Mindful Living

It is true that our minds can take us places, but a wandering mind can take a toll on our happiness. A Harvard study has shown we are happiest when we are more present and aware of what we are doing and of our surroundings. In other words, when we are more mindful. This article will take you through some tips to live more mindfully at work and home.


Being mindful is essentially being more aware of what is happening around us and in our bodies. In a fast-paced society like Singapore, our minds tend to hop from one thing to another, making it difficult for us to be present in the moment.

This state of mindlessness happens more often than we know. According to Harvard researcher Matt Killingsworth, an average person’s mind is wandering 47 per cent most of the day. By embarking on mindful living, we break the state of mindlessness. We do so by being more conscious in what we are doing, being more in the moment, and being nonjudgmental.


Being mindful means that we should be deliberate and on purpose when doing something. Often when we are working or performing a mundane task, we switch off and just go through the motions.

We all have those moments when we travel from home to work and not remember what happened during our commute, or when we finish a bowl of chips without even realising it. Switching to ‘autopilot’ gets the work done, but studies show that we also become more prone to stress, anxiety, and negative emotions.

Instead of letting your mind go to sleep, place your attention on one thing. During meal times, for instance, we can consume our food slowly and focus on the different flavours on our taste buds, or when we are typing in the office, we can pay attention to our breathing.


The hyperconnected society we are living in today is all about being current, but ironically it makes it more difficult for us to live in the moment. With so much information presented to us, our minds tend to get tangled up in replaying the past and projecting the future. Rarely can we be fully present in the moment.

Mindful living, on the other hand, encourages us to engage in the present time, here and now. By doing so, we let go of the anxiety of having to do more or to want more. Instead we accept the present as it is.

Our daily routine can be turned into mindfulness practice. While we are waiting for our trains or buses, for example, instead of thinking about our upcoming meeting or exams, we can direct our minds to focus on the smell, sound, and sight around us. Not only will our minds feel more rested when we arrive at our destinations, we may also learn new things about our neighbourhood. An even easier way to be present in the moment is to put away our phones.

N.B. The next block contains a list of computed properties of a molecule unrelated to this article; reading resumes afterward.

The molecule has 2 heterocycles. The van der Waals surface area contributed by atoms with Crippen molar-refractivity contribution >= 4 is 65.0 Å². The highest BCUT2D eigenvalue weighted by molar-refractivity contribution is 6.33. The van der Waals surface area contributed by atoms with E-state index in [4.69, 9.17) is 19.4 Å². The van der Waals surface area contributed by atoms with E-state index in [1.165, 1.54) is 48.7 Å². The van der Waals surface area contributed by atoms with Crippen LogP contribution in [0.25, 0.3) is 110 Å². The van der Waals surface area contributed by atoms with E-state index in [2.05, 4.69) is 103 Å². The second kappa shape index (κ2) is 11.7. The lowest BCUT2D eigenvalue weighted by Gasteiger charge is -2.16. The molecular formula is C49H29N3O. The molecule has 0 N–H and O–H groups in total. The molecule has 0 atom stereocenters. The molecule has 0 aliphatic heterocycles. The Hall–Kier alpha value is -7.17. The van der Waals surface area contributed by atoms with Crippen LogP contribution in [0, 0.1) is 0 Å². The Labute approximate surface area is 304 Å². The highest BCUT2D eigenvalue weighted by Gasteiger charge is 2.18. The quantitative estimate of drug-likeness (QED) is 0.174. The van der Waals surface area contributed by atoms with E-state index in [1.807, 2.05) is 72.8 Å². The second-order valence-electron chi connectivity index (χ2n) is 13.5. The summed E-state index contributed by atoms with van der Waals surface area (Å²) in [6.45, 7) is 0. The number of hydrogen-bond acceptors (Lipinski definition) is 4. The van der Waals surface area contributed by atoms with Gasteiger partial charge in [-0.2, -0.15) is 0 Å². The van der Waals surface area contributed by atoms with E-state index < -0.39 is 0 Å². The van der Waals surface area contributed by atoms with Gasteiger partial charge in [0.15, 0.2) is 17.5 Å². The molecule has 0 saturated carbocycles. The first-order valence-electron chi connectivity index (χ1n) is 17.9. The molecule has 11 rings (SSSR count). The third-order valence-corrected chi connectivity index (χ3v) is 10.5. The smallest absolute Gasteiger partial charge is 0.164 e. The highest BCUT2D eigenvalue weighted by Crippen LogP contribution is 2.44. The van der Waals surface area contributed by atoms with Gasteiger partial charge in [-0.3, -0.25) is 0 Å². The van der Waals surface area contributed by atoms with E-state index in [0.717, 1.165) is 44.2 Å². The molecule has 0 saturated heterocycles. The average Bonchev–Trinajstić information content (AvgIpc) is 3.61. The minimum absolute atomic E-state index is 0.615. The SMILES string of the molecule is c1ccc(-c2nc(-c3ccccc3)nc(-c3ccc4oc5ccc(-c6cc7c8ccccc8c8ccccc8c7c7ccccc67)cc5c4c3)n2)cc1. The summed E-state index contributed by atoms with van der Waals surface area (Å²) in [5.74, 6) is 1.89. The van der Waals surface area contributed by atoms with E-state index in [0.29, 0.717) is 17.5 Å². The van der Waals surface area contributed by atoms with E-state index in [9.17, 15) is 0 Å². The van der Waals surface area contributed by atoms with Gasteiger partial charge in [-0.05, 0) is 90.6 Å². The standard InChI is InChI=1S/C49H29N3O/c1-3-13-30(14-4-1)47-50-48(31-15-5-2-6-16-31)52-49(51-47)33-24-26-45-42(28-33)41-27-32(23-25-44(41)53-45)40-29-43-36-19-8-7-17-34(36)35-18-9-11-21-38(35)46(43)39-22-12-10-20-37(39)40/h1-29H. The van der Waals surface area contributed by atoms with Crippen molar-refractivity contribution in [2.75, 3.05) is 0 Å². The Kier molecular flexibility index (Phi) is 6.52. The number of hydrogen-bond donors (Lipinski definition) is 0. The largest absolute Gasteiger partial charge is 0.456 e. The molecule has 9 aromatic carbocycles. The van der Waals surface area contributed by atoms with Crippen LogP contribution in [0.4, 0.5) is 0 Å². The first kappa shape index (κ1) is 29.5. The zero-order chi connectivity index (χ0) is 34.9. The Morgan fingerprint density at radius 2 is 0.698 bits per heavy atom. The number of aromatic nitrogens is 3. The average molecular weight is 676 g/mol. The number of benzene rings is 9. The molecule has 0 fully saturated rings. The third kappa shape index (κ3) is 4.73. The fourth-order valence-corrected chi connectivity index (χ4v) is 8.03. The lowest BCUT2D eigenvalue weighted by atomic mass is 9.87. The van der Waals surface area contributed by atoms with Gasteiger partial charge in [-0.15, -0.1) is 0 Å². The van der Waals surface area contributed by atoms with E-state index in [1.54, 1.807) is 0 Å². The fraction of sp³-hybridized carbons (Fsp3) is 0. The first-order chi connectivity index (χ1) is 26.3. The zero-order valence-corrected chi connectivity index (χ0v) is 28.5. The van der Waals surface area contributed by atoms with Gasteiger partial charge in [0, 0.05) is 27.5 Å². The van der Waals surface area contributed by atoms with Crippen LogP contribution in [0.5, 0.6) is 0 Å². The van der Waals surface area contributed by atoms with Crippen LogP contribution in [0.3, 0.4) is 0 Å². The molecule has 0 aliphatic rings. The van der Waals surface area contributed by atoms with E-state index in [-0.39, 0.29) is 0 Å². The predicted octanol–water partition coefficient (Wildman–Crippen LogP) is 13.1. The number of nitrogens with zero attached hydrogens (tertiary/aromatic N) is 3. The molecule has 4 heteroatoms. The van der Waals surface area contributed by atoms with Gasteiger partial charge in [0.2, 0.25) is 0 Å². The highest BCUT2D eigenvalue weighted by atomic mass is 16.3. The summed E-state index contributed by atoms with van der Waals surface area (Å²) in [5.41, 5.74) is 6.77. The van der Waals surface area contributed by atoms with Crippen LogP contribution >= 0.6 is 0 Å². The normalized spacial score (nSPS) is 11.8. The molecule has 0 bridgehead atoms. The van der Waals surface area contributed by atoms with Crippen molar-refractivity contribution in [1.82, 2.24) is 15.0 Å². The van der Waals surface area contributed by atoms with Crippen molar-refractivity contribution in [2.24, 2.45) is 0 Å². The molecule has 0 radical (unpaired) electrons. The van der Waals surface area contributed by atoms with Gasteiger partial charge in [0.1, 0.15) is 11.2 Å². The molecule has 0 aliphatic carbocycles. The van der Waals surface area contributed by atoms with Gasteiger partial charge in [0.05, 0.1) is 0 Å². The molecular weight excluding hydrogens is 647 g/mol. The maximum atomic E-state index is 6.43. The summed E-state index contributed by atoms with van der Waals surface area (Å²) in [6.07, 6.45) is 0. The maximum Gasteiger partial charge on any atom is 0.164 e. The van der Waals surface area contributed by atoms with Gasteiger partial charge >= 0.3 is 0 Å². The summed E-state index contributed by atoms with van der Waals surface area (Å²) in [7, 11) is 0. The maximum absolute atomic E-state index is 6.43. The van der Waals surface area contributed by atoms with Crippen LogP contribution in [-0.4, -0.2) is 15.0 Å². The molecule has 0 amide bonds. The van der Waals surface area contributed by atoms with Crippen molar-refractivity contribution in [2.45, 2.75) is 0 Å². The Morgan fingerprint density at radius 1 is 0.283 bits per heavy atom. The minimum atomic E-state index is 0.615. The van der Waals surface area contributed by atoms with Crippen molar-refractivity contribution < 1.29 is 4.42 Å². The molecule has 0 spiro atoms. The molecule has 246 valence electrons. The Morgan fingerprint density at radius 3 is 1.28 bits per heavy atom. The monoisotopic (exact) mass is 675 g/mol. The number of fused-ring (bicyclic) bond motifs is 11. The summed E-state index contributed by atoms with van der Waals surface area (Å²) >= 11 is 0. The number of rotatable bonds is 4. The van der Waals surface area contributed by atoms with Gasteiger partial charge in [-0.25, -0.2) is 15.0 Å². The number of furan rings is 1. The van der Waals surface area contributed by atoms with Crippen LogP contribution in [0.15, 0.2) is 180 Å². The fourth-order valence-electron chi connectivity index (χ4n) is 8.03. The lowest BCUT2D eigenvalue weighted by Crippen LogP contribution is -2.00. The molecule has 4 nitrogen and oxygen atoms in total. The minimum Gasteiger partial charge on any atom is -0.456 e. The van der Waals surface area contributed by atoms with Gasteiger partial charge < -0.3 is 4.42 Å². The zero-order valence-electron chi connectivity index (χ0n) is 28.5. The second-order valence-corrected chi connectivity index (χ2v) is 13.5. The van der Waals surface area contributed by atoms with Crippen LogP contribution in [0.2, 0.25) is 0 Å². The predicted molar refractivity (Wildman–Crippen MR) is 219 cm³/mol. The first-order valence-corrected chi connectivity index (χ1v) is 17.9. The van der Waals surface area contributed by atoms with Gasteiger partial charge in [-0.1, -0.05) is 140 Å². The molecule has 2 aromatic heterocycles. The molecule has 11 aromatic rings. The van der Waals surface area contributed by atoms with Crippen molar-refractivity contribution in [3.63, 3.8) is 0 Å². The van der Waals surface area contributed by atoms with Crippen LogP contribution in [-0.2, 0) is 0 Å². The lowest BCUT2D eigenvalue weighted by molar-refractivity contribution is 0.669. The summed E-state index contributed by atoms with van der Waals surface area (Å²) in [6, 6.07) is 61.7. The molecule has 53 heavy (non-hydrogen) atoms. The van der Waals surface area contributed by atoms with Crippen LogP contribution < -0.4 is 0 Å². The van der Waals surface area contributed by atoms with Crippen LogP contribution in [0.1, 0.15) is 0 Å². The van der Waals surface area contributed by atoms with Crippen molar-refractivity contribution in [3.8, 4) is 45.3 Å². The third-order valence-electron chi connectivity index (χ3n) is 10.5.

By putting away our phones during a meal with friends or loved ones, we would be able to give our full attention to the conversation and the people we are with. This practice may seem like a small gesture, but as it turns out, what makes people happy have less to do with what they are doing and more to do with whether they are fully present in the moment.


The practice to enhance our consciousness and be able to be in the moment, culminates in our ability to let go of emotions and unnecessary thoughts. This does not mean that we suppress or control our emotions and thoughts. Being mindful means being able to acknowledge those emotions and thoughts without judging or labelling them so as not to get caught up in them. As a result, we can have clearer, more focused thinking which can improve efficiency at work and at home. Mindfulness also helps to boost our confidence and emotional resilience. Keeping a journal would be helpful to our effort to be more mindful. Write down three priorities for the day. Throughout the day when we feel that our mind is getting more cluttered, we can remind ourselves of the priorities set for the day and focus on them. The journal would also come in handy when we experience strong emotions. Writing them down is a good way to acknowledge the feeling and to remind ourselves not to dwell on them. The practice to attain mindful living is closely associated with meditation. But, we do not have to master meditation to be more mindful of ourselves and our surroundings. If we put our minds to it, daily routines like waiting for the bus or eating our lunches too can be made into practices of mindful living.

This article is taken from our My Alvernia Magazine Issue #31. Click here to read the issue on our website or on Magzter.